Is the University of Texas engaging in unconstitutional racial balancing?

September 21, 2015 | By RAYMOND NHAN

In Grutter v. Bollingerthe Supreme Court permitted the consideration of race in college admissions for a limited purpose of securing the benefits of a diverse student body. The Court reasoned that a diverse student body helps prepare students for “an increasingly diverse workforce and society, and better prepares them as professionals.” Furthermore, in Grutter, the Court further observed that the University of Michigan Law School only sought to use racial preferences to reach a “critical mass” of minority students. Indeed, the Court has consistently rejected attempts to racially balance and to establish racial quotas. Yet, recent historical demographics from Texas suggest that the University of Texas’s (UT) admissions policy — which is before the Supreme Court this term — is an attempt to racially balance the student body.

UT’s admissions policy grants preferential racial treatment to African-Americans and Hispanics. For example, in Fall 2010, 23.1% of the incoming class at UT was Hispanic while 17.3% of the incoming class was Asian. If attaining a “critical mass” of minority students is the goal of UT’s policy, how could Hispanic students be preferred over Asian students? If there were enough Asian students to create a racially diverse classroom, there should have been enough Hispanic students to do the same. Hispanic students should not have been receiving racial preferences if UT’s policy was designed solely to achieve a critical mass of students of different races.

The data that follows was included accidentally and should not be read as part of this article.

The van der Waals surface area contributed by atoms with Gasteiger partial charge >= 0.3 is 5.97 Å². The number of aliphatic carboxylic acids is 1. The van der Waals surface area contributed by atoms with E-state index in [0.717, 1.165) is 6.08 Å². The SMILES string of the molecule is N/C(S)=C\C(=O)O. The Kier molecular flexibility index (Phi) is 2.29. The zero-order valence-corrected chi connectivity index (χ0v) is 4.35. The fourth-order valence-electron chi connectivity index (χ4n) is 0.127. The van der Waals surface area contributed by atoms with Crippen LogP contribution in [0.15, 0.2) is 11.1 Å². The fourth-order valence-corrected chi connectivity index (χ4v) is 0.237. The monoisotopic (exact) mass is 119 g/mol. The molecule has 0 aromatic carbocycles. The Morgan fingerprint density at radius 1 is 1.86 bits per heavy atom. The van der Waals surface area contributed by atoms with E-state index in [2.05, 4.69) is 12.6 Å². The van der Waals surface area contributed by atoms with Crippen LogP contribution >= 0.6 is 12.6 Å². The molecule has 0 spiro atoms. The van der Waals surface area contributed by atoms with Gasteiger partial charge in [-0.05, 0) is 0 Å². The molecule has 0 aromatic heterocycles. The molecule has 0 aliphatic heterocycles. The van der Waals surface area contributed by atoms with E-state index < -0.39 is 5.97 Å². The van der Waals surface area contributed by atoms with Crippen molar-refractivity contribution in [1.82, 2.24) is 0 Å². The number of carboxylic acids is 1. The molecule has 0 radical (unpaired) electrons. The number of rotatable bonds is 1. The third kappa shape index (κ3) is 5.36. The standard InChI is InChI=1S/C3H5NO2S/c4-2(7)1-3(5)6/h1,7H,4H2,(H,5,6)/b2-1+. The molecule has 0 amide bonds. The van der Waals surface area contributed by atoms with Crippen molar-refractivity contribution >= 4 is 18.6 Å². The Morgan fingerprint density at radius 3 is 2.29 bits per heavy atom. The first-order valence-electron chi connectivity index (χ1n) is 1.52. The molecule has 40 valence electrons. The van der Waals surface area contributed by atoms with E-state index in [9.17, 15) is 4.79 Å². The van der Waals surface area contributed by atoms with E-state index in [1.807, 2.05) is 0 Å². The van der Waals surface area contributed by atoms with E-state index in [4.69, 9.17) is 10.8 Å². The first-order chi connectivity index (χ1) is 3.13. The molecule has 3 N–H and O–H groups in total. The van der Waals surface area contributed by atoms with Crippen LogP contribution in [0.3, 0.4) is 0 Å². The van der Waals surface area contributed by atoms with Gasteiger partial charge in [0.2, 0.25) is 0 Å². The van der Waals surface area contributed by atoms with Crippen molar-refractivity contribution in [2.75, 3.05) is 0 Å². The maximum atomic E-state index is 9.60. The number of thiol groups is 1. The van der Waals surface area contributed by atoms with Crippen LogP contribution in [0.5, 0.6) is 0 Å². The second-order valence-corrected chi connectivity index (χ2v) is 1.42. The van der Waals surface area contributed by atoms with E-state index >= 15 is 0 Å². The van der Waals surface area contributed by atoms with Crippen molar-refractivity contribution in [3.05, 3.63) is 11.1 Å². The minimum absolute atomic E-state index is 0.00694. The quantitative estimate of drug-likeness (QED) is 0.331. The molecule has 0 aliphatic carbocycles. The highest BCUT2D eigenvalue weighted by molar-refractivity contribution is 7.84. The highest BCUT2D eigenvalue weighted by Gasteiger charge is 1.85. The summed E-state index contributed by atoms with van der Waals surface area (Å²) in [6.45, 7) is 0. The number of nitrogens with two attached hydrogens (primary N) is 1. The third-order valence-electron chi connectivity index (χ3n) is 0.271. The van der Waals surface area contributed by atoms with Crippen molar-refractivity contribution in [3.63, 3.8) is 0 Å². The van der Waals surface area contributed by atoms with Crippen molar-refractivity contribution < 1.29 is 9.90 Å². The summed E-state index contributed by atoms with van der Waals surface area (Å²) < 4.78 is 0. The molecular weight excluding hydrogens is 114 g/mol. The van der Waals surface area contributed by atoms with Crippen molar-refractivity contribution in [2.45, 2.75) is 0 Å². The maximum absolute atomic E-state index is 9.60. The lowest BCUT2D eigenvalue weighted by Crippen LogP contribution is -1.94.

Thinking of the numbers one level deeper, it is troublesome to consider what UT might be doing. Using demographic numbers from the 2010 Census, Asians were over represented, while Hispanics were underrepresented at UT. In 2010, the percentage of Asians and Hispanics in Texas was 4% and 38% respectively. The likely answer is that UT’s policy continues to offer racial preferences to Hispanic students because there are not enough Hispanic students do not make up the same proportion as they do in the state. And Asian students don’t get racial preferences because, well, they met their quota. Such racial balancing is plainly unconstitutional.

UT and defenders of race-based affirmative action programs may try to explain this statistical oddity away. After Fisher I, however, the Supreme Court needs to critically analyze the facts and evidence presented. The Court should be skeptical about the University’s justification because of the school’s history of racial preference. It is UT’s burden to show that their use of race is constitutionally permissible.